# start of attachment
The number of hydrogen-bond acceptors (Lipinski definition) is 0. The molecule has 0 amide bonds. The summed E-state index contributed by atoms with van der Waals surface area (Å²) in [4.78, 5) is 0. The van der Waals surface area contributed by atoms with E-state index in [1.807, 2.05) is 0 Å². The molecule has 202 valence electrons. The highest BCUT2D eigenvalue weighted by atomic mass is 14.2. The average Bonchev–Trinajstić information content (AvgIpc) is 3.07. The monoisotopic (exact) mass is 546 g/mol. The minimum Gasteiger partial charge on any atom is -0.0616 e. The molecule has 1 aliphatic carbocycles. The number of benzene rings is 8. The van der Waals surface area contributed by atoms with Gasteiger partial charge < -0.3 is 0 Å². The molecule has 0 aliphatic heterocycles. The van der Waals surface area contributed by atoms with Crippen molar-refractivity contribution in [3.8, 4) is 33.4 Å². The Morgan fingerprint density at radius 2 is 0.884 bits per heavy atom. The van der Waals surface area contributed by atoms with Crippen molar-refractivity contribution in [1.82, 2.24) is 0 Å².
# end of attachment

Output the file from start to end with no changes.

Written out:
The number of hydrogen-bond acceptors (Lipinski definition) is 0. The molecule has 0 amide bonds. The summed E-state index contributed by atoms with van der Waals surface area (Å²) in [4.78, 5) is 0. The van der Waals surface area contributed by atoms with E-state index in [1.807, 2.05) is 0 Å². The molecule has 202 valence electrons. The highest BCUT2D eigenvalue weighted by atomic mass is 14.2. The average Bonchev–Trinajstić information content (AvgIpc) is 3.07. The monoisotopic (exact) mass is 546 g/mol. The minimum Gasteiger partial charge on any atom is -0.0616 e. The molecule has 1 aliphatic carbocycles. The number of benzene rings is 8. The van der Waals surface area contributed by atoms with Gasteiger partial charge < -0.3 is 0 Å². The molecule has 0 aliphatic heterocycles. The van der Waals surface area contributed by atoms with Crippen molar-refractivity contribution in [3.8, 4) is 33.4 Å². The Morgan fingerprint density at radius 2 is 0.884 bits per heavy atom. The van der Waals surface area contributed by atoms with Crippen molar-refractivity contribution in [1.82, 2.24) is 0 Å².